There are gateways to other networks available for Jabber (e.g. I can chat with people on ICQ via jabber.at), that's still not possible in AIM/ICQ.

    Oh, and Fire's support for Jabber isn't very good - it likes to drop messages for some reason. Maybe I'll write a nice Cocoa client at some time.

  5. Blah. I'm going to say that ICQ owns all =/

    I don't know much about Jabber. I downloaded a windows client and it sure seemed weird.

  6. Heh, you wish it was just an interface tweak. the ability to support multiple away messages and invisibility statuses for different groups necessitates an entirely new data structure to be added to AIM, that is, statuses to IDs goes from one-to-one to many-to-one.

    And the database is the least of the problems, dealing with servers that haven't been rewritten one fourth as often as the clients have been.

    That said, I'd love this feature, too.

  7. I agree with kevin that it would be difficult etc, but it would ROCK!. That said, I was a long time and early adopter of icq (think 5 digit icq number), but as I struggled to stay on icq, more and more people moved to aim. The reasons behind this are a few. ICQ spam. If you stayed on icq, you would constantly be bombarded with spam of all sorts. Feature parity. The mac client sucked. It hasn't had feature parity for a number of years now. In fact, I don't think the feature set of the current client is even close to that of the pc client of 3 years ago.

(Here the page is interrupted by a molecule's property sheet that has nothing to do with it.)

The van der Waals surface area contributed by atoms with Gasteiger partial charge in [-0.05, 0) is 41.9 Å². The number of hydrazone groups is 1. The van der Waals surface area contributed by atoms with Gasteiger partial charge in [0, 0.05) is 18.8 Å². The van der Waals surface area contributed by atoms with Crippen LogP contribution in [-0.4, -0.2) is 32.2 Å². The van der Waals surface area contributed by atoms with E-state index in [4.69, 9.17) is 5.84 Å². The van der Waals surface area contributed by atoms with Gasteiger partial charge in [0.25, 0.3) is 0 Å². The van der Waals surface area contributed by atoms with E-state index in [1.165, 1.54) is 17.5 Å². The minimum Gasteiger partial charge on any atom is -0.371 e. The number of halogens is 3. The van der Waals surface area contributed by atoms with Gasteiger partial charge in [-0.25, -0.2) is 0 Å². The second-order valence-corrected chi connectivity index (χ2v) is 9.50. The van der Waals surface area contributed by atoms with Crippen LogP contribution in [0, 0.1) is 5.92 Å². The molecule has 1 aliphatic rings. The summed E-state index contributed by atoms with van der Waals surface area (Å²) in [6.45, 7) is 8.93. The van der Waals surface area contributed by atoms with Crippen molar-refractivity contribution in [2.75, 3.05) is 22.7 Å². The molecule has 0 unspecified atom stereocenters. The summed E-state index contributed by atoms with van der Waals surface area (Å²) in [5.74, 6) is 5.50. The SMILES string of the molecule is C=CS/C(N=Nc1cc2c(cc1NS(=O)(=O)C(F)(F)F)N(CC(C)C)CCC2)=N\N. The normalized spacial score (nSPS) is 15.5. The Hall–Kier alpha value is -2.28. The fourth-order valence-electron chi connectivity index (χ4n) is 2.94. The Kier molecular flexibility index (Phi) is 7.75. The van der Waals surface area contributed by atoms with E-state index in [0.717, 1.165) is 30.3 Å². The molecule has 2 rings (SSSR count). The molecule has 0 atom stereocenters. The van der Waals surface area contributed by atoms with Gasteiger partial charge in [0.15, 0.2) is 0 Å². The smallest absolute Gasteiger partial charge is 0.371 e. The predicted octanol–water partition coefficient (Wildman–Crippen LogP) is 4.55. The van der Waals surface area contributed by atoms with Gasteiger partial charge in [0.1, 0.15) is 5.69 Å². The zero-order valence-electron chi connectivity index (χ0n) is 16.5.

Also, I should mention that TOC 2 (version 2 of the TOC protocol) should have more of the features of OSCAR including away messages and buddy icons. File XFer I think is in there as well. There is a spec online, but it's hidden away and is difficult to find. I have a copy somewhere on my computer, and I'll look for it.

    I too use adium, mainly because fire was crashy when I stopped using it. Proteus is shareware. After I started using adium, I realized all of the nice features (the tabbed message window is a brilliant idea).

    As far as interoperability between services goes, I think that's important, but it's never going to happen. Mainly because that involves too many protocol and backend changes. Also to note is AOL now sells their AIM Server for corporate networks so that you can have a aim network inside your corporation and people would sign on with blah@yourdomain.com addresses. Since reading the specs about this software, I believe that Apple does the authentication for iChat and @mac.com addresses.